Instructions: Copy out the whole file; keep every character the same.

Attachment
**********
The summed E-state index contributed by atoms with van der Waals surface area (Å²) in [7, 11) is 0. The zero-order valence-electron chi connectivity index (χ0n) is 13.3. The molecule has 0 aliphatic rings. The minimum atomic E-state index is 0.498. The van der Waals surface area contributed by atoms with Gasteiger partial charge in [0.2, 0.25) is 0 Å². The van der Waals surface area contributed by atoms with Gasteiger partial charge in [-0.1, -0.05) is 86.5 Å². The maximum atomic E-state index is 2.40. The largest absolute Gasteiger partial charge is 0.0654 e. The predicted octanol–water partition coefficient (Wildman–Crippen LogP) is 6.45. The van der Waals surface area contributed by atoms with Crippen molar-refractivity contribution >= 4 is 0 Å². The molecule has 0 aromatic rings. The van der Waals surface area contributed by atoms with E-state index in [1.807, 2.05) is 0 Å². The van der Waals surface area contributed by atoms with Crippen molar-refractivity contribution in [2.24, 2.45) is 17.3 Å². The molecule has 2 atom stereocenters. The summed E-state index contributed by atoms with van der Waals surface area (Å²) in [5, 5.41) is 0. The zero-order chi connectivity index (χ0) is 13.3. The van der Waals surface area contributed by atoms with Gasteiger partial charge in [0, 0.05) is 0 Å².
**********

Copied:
The summed E-state index contributed by atoms with van der Waals surface area (Å²) in [7, 11) is 0. The zero-order valence-electron chi connectivity index (χ0n) is 13.3. The molecule has 0 aliphatic rings. The minimum atomic E-state index is 0.498. The van der Waals surface area contributed by atoms with Gasteiger partial charge in [0.2, 0.25) is 0 Å². The van der Waals surface area contributed by atoms with Gasteiger partial charge in [-0.1, -0.05) is 86.5 Å². The maximum atomic E-state index is 2.40. The largest absolute Gasteiger partial charge is 0.0654 e. The predicted octanol–water partition coefficient (Wildman–Crippen LogP) is 6.45. The van der Waals surface area contributed by atoms with Crippen molar-refractivity contribution >= 4 is 0 Å². The molecule has 0 aromatic rings. The van der Waals surface area contributed by atoms with E-state index in [1.807, 2.05) is 0 Å². The van der Waals surface area contributed by atoms with Crippen molar-refractivity contribution in [2.24, 2.45) is 17.3 Å². The molecule has 2 atom stereocenters. The summed E-state index contributed by atoms with van der Waals surface area (Å²) in [5, 5.41) is 0. The zero-order chi connectivity index (χ0) is 13.3. The van der Waals surface area contributed by atoms with Gasteiger partial charge in [0, 0.05) is 0 Å².